Mining the creative mind

Tuesday, 24 June 2014

On the 24 June 2014 international researchers gathered in Newcastle for the Centre for Literary and Linguistic Computing Beyond Authorship Symposium.

Watermelon by Nick Georgiou
The paper sculpture of the human figure reproduced on the symposium poster/flyer and website, is Watermelon by Nick Georgiou, and is used by permission of the artist.

The symposium brought together the seemingly separate worlds of statistics and literature, with a focus on using the statistics of word use to track writing style in literature from 1500 to 1800  – especially the plays of Shakespeare's era.

Professor Hugh Craig from the School of Humanities and Social Science, author of articles such as Shakespeare and Cancer: How Bard Can It Be? and Shakespeare Had Fewer Words, But Doper Rhymes, Than Rappers, said, "Any use of numbers in literature is controversial, and there were debates about whether the statistics really relate to how readers and audiences respond to these works, and about which of the many possible methods works best.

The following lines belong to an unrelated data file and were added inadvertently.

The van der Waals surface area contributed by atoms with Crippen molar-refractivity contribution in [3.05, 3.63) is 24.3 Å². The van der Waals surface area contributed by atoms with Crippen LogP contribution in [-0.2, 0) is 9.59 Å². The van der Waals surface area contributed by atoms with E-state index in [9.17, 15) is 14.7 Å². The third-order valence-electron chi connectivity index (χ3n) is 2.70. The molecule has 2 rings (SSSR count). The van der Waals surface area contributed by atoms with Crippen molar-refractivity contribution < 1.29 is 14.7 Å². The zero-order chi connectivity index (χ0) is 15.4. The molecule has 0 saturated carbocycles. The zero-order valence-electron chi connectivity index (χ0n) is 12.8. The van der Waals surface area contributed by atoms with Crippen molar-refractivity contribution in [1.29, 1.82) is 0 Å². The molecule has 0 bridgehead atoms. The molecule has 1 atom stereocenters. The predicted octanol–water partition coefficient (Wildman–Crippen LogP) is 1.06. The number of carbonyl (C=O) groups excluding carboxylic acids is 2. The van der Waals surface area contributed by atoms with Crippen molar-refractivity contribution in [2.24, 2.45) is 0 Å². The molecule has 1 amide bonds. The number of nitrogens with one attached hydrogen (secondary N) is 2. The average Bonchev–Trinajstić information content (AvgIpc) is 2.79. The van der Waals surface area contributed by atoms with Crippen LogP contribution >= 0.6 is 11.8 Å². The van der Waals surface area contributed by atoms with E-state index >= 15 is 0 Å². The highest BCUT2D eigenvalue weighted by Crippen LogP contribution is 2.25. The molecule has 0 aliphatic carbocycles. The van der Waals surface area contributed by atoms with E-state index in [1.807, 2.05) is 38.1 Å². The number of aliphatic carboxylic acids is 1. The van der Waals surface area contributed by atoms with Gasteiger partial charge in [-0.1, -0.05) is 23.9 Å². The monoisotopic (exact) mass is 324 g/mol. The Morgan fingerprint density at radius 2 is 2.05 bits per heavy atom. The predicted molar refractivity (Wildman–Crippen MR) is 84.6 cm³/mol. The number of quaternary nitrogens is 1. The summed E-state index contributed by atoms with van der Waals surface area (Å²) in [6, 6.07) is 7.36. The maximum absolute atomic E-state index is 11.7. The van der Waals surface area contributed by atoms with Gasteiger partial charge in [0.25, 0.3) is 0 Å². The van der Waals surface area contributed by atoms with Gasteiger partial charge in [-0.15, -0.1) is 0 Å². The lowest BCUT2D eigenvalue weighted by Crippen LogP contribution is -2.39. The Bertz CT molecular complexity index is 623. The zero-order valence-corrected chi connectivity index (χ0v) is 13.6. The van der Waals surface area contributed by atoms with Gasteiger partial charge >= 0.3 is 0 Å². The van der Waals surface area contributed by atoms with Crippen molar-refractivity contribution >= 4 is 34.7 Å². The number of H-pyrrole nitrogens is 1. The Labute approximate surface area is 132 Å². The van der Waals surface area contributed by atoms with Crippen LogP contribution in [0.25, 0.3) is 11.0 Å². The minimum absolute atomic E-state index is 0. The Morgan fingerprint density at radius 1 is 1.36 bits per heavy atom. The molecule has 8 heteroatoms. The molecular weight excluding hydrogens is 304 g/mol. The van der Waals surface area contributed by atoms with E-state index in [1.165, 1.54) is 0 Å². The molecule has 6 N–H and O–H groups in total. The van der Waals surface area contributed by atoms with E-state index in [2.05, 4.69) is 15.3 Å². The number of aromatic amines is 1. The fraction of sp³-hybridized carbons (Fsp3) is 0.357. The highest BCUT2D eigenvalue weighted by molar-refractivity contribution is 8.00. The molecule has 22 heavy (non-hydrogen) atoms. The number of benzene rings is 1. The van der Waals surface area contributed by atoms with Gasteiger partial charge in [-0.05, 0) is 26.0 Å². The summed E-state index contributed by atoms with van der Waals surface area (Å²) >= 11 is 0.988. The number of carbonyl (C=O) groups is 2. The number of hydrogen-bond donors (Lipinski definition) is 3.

"However the focus was really on what statistical methods can tell us beyond the question of who wrote what," said Professor Craig

The symposium celebrated all the rich discoveries there are to be made with computers searching and counting vast reams of electronic text – which can also be used in life saving procedures like cancer diagnostics.

Faculty of Education and Arts Pro Vice-Chancellor Professor John Germov, who welcomed international visitors to the event, says, "The work that was done at this symposium presents one of the most exciting futures for the humanities, as well as curation and conservation of cultural heritage."

"Literary study is changing, and the group in Newcastle will be right there at the forefront of the changes," said Professor Craig.

Find out more

  • Jessie Reid
  • Phone: +61 2 4921 7458

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